We report a calculation of time-dependent quasi-geostrophic core flows for 1940-2010. Inverting recursively for an ensemble of solutions, we evaluate the main source of uncertainties, namely the model errors arising from interactions between unresolved core surface motions and magnetic fields. Temporal correlations of these uncertainties are accounted for. The covariance matrix for the flow coefficients is also obtained recursively from the dispersion of an ensemble of solutions. Maps of the flow at the core surface show, upon a planetary-scale gyre, time-dependent large-scale eddies at mid-latitudes and vigorous azimuthal jets in the equatorial belt. The stationary part of the flow predominates on all the spatial scales that we can resolve. We retrieve torsional waves that explain the length-of-day changes at 4 to 9.5 years periods. These waves may be triggered by the nonlinear interaction between the magnetic field and sub-decadal non-zonal motions within the fluid outer core. Both the zonal and the more energetic non-zonal interannual motions were particularly intense close to the equator (below 10 degrees latitude) between 1995 and 2010. We revise down the amplitude of the decade fluctuations of the planetary scale circulation and find that electromagnetic core-mantle coupling is not the main mechanism for angular momentum exchanges on decadal time scales if mantle conductance is 3 10 8 S or lower.
… a toy version:
The universe begins with a single input, an arbitrary numerical seed — the phone number of one of the programmers. That number is mathematically mutated into more seeds by a cascading series of algorithms — a computerized pseudo-randomness generator. The seeds will determine the characteristics of each game element. Machines, of course, are incapable of true randomness, so the numbers produced appear random only because the processes that create them are too complex for the human mind to comprehend.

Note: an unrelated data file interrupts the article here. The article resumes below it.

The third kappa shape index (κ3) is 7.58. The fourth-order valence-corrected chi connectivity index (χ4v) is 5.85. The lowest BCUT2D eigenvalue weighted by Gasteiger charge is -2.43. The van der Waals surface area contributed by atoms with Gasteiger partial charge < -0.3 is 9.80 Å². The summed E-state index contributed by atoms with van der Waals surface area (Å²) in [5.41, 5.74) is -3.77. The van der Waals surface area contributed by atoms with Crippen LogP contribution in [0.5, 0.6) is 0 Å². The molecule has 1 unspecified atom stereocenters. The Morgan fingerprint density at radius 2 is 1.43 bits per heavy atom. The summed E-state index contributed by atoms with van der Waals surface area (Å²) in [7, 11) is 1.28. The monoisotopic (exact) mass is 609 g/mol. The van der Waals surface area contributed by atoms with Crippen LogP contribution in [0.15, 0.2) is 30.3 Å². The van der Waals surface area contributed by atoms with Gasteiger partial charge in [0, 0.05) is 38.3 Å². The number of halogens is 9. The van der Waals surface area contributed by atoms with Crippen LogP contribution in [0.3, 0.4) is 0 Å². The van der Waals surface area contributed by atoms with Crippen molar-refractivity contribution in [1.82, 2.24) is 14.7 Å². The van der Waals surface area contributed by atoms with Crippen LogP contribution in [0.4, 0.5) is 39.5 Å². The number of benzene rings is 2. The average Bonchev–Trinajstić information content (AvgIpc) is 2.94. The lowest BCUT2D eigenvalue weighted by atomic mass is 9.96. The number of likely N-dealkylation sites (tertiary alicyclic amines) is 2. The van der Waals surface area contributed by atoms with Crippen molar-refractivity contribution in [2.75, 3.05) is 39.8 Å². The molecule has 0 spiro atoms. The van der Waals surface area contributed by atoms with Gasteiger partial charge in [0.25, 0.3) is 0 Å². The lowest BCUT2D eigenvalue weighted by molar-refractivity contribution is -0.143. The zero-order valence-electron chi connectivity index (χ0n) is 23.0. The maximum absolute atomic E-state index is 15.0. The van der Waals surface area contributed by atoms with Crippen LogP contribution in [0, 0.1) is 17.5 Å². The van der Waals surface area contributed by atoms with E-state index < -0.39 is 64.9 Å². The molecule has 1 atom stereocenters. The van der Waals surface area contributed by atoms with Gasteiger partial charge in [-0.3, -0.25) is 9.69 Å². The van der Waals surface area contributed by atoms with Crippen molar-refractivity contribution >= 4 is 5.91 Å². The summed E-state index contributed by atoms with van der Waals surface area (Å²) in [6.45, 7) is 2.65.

At 11:15 a.m., Sept. 27, I stirred vigorously, and my hitherto mask-like face began to shew signs of expression. Dr. Wilson remarked that the expression was not that of my secondary personality, but seemed much like that of my normal self. About 11:30 I muttered some very curious syllables — syllables which seemed unrelated to any human speech. I appeared, too, to struggle against something. Then, just after noon—the housekeeper and the maid having meanwhile returned — I began to mutter in English.
“… of the orthodox economists of that period, Jevons typifies the prevailing trend toward scientific correlation. His attempt to link the commercial cycle of prosperity and depression with the physical cycle of the solar spots forms perhaps the apex of …”
Motherboard continues the story, or a different one.